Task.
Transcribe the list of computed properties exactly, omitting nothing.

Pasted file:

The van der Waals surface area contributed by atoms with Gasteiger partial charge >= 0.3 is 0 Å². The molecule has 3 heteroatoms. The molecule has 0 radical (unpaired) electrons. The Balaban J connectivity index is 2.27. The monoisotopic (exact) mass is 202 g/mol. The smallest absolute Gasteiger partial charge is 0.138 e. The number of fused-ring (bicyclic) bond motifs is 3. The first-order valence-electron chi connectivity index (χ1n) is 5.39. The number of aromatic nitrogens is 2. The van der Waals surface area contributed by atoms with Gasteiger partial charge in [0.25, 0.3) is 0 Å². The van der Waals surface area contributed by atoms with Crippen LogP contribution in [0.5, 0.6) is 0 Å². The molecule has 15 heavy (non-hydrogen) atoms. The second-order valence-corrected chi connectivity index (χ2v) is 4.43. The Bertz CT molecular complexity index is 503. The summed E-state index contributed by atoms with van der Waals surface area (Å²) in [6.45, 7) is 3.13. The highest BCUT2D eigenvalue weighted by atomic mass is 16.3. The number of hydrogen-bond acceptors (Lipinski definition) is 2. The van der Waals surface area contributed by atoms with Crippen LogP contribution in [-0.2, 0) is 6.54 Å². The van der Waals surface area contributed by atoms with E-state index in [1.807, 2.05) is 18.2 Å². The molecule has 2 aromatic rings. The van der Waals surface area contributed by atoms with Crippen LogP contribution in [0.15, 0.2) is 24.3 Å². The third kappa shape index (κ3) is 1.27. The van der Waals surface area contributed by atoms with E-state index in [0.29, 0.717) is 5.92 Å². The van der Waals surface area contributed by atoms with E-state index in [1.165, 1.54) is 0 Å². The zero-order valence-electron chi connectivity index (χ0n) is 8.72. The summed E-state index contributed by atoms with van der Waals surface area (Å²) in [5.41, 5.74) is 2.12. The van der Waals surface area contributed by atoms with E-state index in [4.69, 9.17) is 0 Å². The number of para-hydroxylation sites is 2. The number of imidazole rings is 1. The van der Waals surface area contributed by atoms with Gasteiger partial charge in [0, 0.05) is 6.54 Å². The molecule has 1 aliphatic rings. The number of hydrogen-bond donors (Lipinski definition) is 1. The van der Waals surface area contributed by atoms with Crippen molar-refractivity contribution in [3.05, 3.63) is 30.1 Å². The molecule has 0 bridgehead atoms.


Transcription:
The van der Waals surface area contributed by atoms with Gasteiger partial charge >= 0.3 is 0 Å². The molecule has 3 heteroatoms. The molecule has 0 radical (unpaired) electrons. The Balaban J connectivity index is 2.27. The monoisotopic (exact) mass is 202 g/mol. The smallest absolute Gasteiger partial charge is 0.138 e. The number of fused-ring (bicyclic) bond motifs is 3. The first-order valence-electron chi connectivity index (χ1n) is 5.39. The number of aromatic nitrogens is 2. The van der Waals surface area contributed by atoms with Gasteiger partial charge in [0.25, 0.3) is 0 Å². The van der Waals surface area contributed by atoms with Crippen LogP contribution in [0.5, 0.6) is 0 Å². The molecule has 15 heavy (non-hydrogen) atoms. The second-order valence-corrected chi connectivity index (χ2v) is 4.43. The Bertz CT molecular complexity index is 503. The summed E-state index contributed by atoms with van der Waals surface area (Å²) in [6.45, 7) is 3.13. The highest BCUT2D eigenvalue weighted by atomic mass is 16.3. The number of hydrogen-bond acceptors (Lipinski definition) is 2. The van der Waals surface area contributed by atoms with Crippen LogP contribution in [-0.2, 0) is 6.54 Å². The van der Waals surface area contributed by atoms with E-state index in [1.807, 2.05) is 18.2 Å². The molecule has 2 aromatic rings. The van der Waals surface area contributed by atoms with Crippen LogP contribution in [0.15, 0.2) is 24.3 Å². The third kappa shape index (κ3) is 1.27. The van der Waals surface area contributed by atoms with E-state index in [0.29, 0.717) is 5.92 Å². The van der Waals surface area contributed by atoms with E-state index in [1.165, 1.54) is 0 Å². The zero-order valence-electron chi connectivity index (χ0n) is 8.72. The summed E-state index contributed by atoms with van der Waals surface area (Å²) in [5.41, 5.74) is 2.12. The van der Waals surface area contributed by atoms with E-state index in [4.69, 9.17) is 0 Å². The number of para-hydroxylation sites is 2. The number of imidazole rings is 1. The van der Waals surface area contributed by atoms with Gasteiger partial charge in [0, 0.05) is 6.54 Å². The molecule has 1 aliphatic rings. The number of hydrogen-bond donors (Lipinski definition) is 1. The van der Waals surface area contributed by atoms with Crippen molar-refractivity contribution in [3.05, 3.63) is 30.1 Å². The molecule has 0 bridgehead atoms.